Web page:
Thu, Dec 07, 2006 - Page 13 News List

Dress to kill

He may not care whether his martinis are shaken or stirred, but the new 007 is the snappiest dressed James Bond yet, and his style may be contagious

By Suzanne Brown  /  NY TIMES NEWS SERVICE , DENVER, COLORADO

This suit was photographed at the Omni Interlocken Hotel in Broomfield, Colorado.

PHOTOS: AGENCIES

Welcome back, Mr. Bond.

We've missed watching you vanquish villains and perform improbable stunts, and we've longed to see you in your bespoke suits and Brioni tuxedos again.

With Daniel Craig stepping into secret-agent shoes for Casino Royale, a grittier 007 has emerged, but both onscreen and off, Bond style is influencing fashion.

At recent premieres and red-carpet events, Craig showed up in three-piece suits that accentuate his muscular physique. Even for interviews, he wears tailored clothing rather than jeans.

Real-world guys are snapping up velvet jackets to be worn casually or dressed up for a night on the town. Suits with a lower two-button stance, French cuff shirts, contrast-collar shirts and even three-piece suits, like the one Craig wore to the recent MTV European Music Awards, are among the current sartorial standouts.

"Whenever there's a new James Bond, whether it was Roger Moore, Timothy Dalton or Pierce Brosnan, the movie reflects the mood of the times," said Tyler Thoreson, executive editor of men.style.com, the online site for GQ and Details magazines. "It's telling that the current Bond is going back to Savile Row tailoring and classic looks. The Bond from the late 1980s looked less traditional. What's current now is to embrace tradition, but with a twist."

Items like cuff links and bow ties aren't meant to look dandified or foppish, but well-chosen and unaffected. "The thing that's appealing about Bond is that he's a man's man," Thoreson said. "You think about how Sean Connery as James Bond would've worn a pocket square. It's subtle; he doesn't look like he's trying too hard."

A decade ago, men loved the idea of being free of workplace dress codes, and gladly mothballed their suits to wear chinos and shirts, Thoreson said.

Suits are back, he said, because men realize they've missed out on opportunities to express their personal style. It's not their dad or uncle's look, either.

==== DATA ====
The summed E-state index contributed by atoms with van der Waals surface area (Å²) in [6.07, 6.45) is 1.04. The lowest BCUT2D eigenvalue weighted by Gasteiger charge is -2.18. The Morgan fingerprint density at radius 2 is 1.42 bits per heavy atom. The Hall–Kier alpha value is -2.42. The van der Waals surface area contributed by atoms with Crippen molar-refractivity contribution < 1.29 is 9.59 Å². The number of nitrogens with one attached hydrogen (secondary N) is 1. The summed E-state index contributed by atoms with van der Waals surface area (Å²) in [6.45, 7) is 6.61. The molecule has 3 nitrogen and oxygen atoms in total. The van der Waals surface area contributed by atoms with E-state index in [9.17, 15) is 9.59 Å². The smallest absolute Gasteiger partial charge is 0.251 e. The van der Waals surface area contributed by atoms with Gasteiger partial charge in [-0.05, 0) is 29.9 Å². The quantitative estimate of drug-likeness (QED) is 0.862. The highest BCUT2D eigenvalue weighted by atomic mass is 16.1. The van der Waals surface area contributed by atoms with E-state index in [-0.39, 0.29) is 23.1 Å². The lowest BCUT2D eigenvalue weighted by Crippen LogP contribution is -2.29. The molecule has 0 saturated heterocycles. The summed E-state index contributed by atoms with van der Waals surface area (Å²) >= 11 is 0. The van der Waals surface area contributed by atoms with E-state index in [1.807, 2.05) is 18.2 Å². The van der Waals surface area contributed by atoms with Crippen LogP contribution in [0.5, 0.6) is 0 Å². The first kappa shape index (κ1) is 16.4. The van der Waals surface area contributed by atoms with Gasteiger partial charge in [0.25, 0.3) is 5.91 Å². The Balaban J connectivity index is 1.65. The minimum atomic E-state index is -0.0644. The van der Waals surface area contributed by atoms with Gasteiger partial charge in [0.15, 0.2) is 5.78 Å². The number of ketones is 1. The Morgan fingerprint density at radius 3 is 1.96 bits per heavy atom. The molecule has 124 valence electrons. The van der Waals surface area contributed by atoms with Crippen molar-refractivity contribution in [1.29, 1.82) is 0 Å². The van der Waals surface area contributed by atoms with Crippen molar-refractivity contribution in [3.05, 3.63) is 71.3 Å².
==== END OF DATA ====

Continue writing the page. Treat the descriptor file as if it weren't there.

"Guys in their 20s and 30s aren't dressing like they're going to a funeral or a wedding, but using classic elements in new ways," the editor said. "The moment we're in is that it's far more aesthetically pleasing and stylish to wear suits. Men have a renewed appreciation for the finer things and elegance.

"The biggest trend is the mash-up between high and low fashion," he added. Wearing a suit without a tie, or putting a blazer or suit coat over jeans is a way to add polish. And younger guys are wearing ties, with or without a jacket, Thoreson said.

"What's happening is that the young market is gravitating to suits for social occasions and the boomer consumer is dressing up to be more managerial in appearance," said Marshal Cohen, chief analyst for NPD Group, which tracks consumer behavior. "It's what I call dress to impress versus dress for success."

After a period of increases in suit sales, the growth now is in suit separates, which are up 6.5 percent over last year, and sport coats, up 0.9 percent, Cohen says of the US$4.8 billion men's tailored clothing market in the US. "Men bought their suits last year, and now the sport jacket has become the next wave of product they're buying, along with a dress shirt and tie. It updates what they had from last year."

Menswear retailers say customers are focused on building a wardrobe of high-quality clothing and luxury items.

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